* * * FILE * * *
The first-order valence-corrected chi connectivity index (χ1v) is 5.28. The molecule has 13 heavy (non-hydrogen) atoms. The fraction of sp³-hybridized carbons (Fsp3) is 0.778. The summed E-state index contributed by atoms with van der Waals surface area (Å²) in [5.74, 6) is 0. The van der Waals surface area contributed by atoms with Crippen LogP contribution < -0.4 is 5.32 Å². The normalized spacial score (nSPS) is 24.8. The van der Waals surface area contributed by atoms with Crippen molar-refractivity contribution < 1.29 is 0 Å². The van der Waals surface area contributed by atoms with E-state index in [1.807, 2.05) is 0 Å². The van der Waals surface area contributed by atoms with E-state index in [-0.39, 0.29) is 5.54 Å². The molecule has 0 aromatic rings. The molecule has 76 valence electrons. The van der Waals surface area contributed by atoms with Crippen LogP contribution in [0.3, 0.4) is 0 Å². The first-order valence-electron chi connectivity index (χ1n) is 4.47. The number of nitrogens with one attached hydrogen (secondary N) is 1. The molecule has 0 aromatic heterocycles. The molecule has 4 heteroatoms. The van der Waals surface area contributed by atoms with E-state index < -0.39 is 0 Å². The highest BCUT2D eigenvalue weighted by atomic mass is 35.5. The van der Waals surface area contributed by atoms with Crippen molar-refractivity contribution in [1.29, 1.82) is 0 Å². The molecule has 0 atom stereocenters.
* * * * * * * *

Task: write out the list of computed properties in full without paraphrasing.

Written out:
The first-order valence-corrected chi connectivity index (χ1v) is 5.28. The molecule has 13 heavy (non-hydrogen) atoms. The fraction of sp³-hybridized carbons (Fsp3) is 0.778. The summed E-state index contributed by atoms with van der Waals surface area (Å²) in [5.74, 6) is 0. The van der Waals surface area contributed by atoms with Crippen LogP contribution < -0.4 is 5.32 Å². The normalized spacial score (nSPS) is 24.8. The van der Waals surface area contributed by atoms with Crippen molar-refractivity contribution < 1.29 is 0 Å². The van der Waals surface area contributed by atoms with E-state index in [1.807, 2.05) is 0 Å². The van der Waals surface area contributed by atoms with E-state index in [-0.39, 0.29) is 5.54 Å². The molecule has 0 aromatic rings. The molecule has 76 valence electrons. The van der Waals surface area contributed by atoms with Crippen LogP contribution in [0.3, 0.4) is 0 Å². The first-order valence-electron chi connectivity index (χ1n) is 4.47. The number of nitrogens with one attached hydrogen (secondary N) is 1. The molecule has 0 aromatic heterocycles. The molecule has 4 heteroatoms. The van der Waals surface area contributed by atoms with E-state index < -0.39 is 0 Å². The highest BCUT2D eigenvalue weighted by atomic mass is 35.5. The van der Waals surface area contributed by atoms with Crippen molar-refractivity contribution in [1.29, 1.82) is 0 Å². The molecule has 0 atom stereocenters.